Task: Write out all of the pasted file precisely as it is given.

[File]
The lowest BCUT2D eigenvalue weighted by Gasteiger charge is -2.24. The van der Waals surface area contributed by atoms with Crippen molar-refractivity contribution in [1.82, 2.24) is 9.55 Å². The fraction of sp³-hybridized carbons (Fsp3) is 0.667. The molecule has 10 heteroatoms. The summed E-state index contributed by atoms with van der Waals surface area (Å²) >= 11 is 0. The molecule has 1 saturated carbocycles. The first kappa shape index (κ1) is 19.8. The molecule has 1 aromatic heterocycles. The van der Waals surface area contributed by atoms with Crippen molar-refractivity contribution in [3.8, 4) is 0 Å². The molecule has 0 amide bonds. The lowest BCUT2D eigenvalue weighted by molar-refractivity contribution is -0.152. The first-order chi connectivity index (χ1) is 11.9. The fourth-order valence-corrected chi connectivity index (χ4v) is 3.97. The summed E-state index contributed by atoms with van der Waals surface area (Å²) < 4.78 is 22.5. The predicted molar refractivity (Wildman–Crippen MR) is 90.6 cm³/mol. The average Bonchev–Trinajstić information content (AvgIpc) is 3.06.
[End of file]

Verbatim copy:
The lowest BCUT2D eigenvalue weighted by Gasteiger charge is -2.24. The van der Waals surface area contributed by atoms with Crippen molar-refractivity contribution in [1.82, 2.24) is 9.55 Å². The fraction of sp³-hybridized carbons (Fsp3) is 0.667. The molecule has 10 heteroatoms. The summed E-state index contributed by atoms with van der Waals surface area (Å²) >= 11 is 0. The molecule has 1 saturated carbocycles. The first kappa shape index (κ1) is 19.8. The molecule has 1 aromatic heterocycles. The van der Waals surface area contributed by atoms with Crippen molar-refractivity contribution in [3.8, 4) is 0 Å². The molecule has 0 amide bonds. The lowest BCUT2D eigenvalue weighted by molar-refractivity contribution is -0.152. The first-order chi connectivity index (χ1) is 11.9. The fourth-order valence-corrected chi connectivity index (χ4v) is 3.97. The summed E-state index contributed by atoms with van der Waals surface area (Å²) < 4.78 is 22.5. The predicted molar refractivity (Wildman–Crippen MR) is 90.6 cm³/mol. The average Bonchev–Trinajstić information content (AvgIpc) is 3.06.